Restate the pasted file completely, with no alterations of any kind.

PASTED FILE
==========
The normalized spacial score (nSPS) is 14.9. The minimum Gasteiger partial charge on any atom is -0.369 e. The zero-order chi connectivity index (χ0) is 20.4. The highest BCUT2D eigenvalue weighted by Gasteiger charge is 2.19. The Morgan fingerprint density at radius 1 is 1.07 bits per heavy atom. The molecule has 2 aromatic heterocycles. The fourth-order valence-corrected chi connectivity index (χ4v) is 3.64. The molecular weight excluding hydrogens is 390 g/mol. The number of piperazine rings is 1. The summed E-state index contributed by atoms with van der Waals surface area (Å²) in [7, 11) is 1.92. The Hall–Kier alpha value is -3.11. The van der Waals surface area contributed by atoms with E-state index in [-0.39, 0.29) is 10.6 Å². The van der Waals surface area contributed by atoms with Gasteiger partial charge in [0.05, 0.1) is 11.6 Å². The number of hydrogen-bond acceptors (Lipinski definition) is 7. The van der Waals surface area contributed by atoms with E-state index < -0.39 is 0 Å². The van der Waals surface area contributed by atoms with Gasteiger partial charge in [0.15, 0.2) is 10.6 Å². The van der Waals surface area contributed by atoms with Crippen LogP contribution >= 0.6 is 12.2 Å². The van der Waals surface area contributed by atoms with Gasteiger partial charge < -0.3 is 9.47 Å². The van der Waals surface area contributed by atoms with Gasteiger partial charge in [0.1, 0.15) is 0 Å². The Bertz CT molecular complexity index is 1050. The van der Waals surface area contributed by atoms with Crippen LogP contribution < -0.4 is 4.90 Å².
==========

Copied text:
The normalized spacial score (nSPS) is 14.9. The minimum Gasteiger partial charge on any atom is -0.369 e. The zero-order chi connectivity index (χ0) is 20.4. The highest BCUT2D eigenvalue weighted by Gasteiger charge is 2.19. The Morgan fingerprint density at radius 1 is 1.07 bits per heavy atom. The molecule has 2 aromatic heterocycles. The fourth-order valence-corrected chi connectivity index (χ4v) is 3.64. The molecular weight excluding hydrogens is 390 g/mol. The number of piperazine rings is 1. The summed E-state index contributed by atoms with van der Waals surface area (Å²) in [7, 11) is 1.92. The Hall–Kier alpha value is -3.11. The van der Waals surface area contributed by atoms with E-state index in [-0.39, 0.29) is 10.6 Å². The van der Waals surface area contributed by atoms with Gasteiger partial charge in [0.05, 0.1) is 11.6 Å². The number of hydrogen-bond acceptors (Lipinski definition) is 7. The van der Waals surface area contributed by atoms with E-state index < -0.39 is 0 Å². The van der Waals surface area contributed by atoms with Gasteiger partial charge in [0.15, 0.2) is 10.6 Å². The van der Waals surface area contributed by atoms with Crippen LogP contribution >= 0.6 is 12.2 Å². The van der Waals surface area contributed by atoms with Gasteiger partial charge < -0.3 is 9.47 Å². The van der Waals surface area contributed by atoms with Gasteiger partial charge in [0.1, 0.15) is 0 Å². The Bertz CT molecular complexity index is 1050. The van der Waals surface area contributed by atoms with Crippen LogP contribution < -0.4 is 4.90 Å².